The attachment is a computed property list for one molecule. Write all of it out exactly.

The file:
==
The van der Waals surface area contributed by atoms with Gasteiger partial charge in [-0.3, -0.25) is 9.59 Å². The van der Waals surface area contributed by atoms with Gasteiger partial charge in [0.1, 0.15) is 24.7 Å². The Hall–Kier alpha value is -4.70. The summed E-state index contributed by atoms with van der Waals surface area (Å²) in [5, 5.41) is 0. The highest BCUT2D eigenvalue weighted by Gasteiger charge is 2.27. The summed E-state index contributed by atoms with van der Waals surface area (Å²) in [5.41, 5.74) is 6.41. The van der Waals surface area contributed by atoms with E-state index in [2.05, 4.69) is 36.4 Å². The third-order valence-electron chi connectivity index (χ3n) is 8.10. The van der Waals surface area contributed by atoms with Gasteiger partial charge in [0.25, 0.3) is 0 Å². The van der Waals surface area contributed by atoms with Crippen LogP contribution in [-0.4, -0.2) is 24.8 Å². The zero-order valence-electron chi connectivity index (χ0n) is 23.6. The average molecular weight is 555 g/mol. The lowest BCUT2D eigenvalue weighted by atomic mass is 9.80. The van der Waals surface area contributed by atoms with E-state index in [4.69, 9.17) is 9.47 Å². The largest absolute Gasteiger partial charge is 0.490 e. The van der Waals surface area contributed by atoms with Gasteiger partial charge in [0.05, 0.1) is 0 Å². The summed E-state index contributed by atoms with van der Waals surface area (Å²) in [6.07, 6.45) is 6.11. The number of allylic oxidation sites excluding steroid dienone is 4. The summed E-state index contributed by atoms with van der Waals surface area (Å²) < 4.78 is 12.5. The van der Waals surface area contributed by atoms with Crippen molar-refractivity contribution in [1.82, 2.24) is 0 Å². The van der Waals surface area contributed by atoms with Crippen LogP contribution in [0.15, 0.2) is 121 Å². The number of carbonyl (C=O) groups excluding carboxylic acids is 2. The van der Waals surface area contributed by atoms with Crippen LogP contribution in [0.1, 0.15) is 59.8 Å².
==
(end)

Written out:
The van der Waals surface area contributed by atoms with Gasteiger partial charge in [-0.3, -0.25) is 9.59 Å². The van der Waals surface area contributed by atoms with Gasteiger partial charge in [0.1, 0.15) is 24.7 Å². The Hall–Kier alpha value is -4.70. The summed E-state index contributed by atoms with van der Waals surface area (Å²) in [5, 5.41) is 0. The highest BCUT2D eigenvalue weighted by Gasteiger charge is 2.27. The summed E-state index contributed by atoms with van der Waals surface area (Å²) in [5.41, 5.74) is 6.41. The van der Waals surface area contributed by atoms with E-state index in [2.05, 4.69) is 36.4 Å². The third-order valence-electron chi connectivity index (χ3n) is 8.10. The van der Waals surface area contributed by atoms with Gasteiger partial charge in [0.25, 0.3) is 0 Å². The van der Waals surface area contributed by atoms with Crippen LogP contribution in [-0.4, -0.2) is 24.8 Å². The zero-order valence-electron chi connectivity index (χ0n) is 23.6. The average molecular weight is 555 g/mol. The lowest BCUT2D eigenvalue weighted by atomic mass is 9.80. The van der Waals surface area contributed by atoms with E-state index in [4.69, 9.17) is 9.47 Å². The largest absolute Gasteiger partial charge is 0.490 e. The van der Waals surface area contributed by atoms with Gasteiger partial charge in [0.05, 0.1) is 0 Å². The summed E-state index contributed by atoms with van der Waals surface area (Å²) in [6.07, 6.45) is 6.11. The number of allylic oxidation sites excluding steroid dienone is 4. The summed E-state index contributed by atoms with van der Waals surface area (Å²) < 4.78 is 12.5. The van der Waals surface area contributed by atoms with Crippen molar-refractivity contribution in [1.82, 2.24) is 0 Å². The van der Waals surface area contributed by atoms with Crippen LogP contribution in [0.15, 0.2) is 121 Å². The number of carbonyl (C=O) groups excluding carboxylic acids is 2. The van der Waals surface area contributed by atoms with Crippen LogP contribution in [0.1, 0.15) is 59.8 Å².